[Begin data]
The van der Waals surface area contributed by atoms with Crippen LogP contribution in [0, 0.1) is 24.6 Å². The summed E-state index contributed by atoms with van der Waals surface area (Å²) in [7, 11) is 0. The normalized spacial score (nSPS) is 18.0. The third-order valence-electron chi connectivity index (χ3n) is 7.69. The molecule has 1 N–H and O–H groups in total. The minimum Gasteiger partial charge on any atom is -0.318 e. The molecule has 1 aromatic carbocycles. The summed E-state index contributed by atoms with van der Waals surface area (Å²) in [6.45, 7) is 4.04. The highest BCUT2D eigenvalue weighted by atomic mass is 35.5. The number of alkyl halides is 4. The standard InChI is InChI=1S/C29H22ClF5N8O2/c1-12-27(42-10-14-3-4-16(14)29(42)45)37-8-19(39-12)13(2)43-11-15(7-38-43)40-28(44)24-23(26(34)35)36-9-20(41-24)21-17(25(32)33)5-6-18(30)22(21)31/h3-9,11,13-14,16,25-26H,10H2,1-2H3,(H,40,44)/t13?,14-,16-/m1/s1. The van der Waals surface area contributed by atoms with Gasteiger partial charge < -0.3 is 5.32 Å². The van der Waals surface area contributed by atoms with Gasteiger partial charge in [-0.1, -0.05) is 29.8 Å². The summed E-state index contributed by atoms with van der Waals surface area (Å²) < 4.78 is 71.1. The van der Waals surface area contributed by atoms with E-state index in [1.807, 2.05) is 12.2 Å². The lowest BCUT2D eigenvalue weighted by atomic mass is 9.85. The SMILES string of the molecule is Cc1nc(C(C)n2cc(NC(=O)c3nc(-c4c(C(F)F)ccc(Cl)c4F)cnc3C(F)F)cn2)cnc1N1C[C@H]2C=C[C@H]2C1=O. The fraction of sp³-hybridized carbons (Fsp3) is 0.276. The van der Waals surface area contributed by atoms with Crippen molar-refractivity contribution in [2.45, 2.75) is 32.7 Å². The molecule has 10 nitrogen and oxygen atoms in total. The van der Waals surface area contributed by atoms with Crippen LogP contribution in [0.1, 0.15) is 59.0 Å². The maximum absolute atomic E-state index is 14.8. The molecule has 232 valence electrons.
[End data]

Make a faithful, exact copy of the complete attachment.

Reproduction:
The van der Waals surface area contributed by atoms with Crippen LogP contribution in [0, 0.1) is 24.6 Å². The summed E-state index contributed by atoms with van der Waals surface area (Å²) in [7, 11) is 0. The normalized spacial score (nSPS) is 18.0. The third-order valence-electron chi connectivity index (χ3n) is 7.69. The molecule has 1 N–H and O–H groups in total. The minimum Gasteiger partial charge on any atom is -0.318 e. The molecule has 1 aromatic carbocycles. The summed E-state index contributed by atoms with van der Waals surface area (Å²) in [6.45, 7) is 4.04. The highest BCUT2D eigenvalue weighted by atomic mass is 35.5. The number of alkyl halides is 4. The standard InChI is InChI=1S/C29H22ClF5N8O2/c1-12-27(42-10-14-3-4-16(14)29(42)45)37-8-19(39-12)13(2)43-11-15(7-38-43)40-28(44)24-23(26(34)35)36-9-20(41-24)21-17(25(32)33)5-6-18(30)22(21)31/h3-9,11,13-14,16,25-26H,10H2,1-2H3,(H,40,44)/t13?,14-,16-/m1/s1. The van der Waals surface area contributed by atoms with Gasteiger partial charge < -0.3 is 5.32 Å². The van der Waals surface area contributed by atoms with Gasteiger partial charge in [-0.1, -0.05) is 29.8 Å². The summed E-state index contributed by atoms with van der Waals surface area (Å²) < 4.78 is 71.1. The van der Waals surface area contributed by atoms with E-state index in [1.807, 2.05) is 12.2 Å². The lowest BCUT2D eigenvalue weighted by atomic mass is 9.85. The SMILES string of the molecule is Cc1nc(C(C)n2cc(NC(=O)c3nc(-c4c(C(F)F)ccc(Cl)c4F)cnc3C(F)F)cn2)cnc1N1C[C@H]2C=C[C@H]2C1=O. The fraction of sp³-hybridized carbons (Fsp3) is 0.276. The van der Waals surface area contributed by atoms with Crippen molar-refractivity contribution in [2.45, 2.75) is 32.7 Å². The molecule has 10 nitrogen and oxygen atoms in total. The van der Waals surface area contributed by atoms with Crippen LogP contribution in [0.1, 0.15) is 59.0 Å². The maximum absolute atomic E-state index is 14.8. The molecule has 232 valence electrons.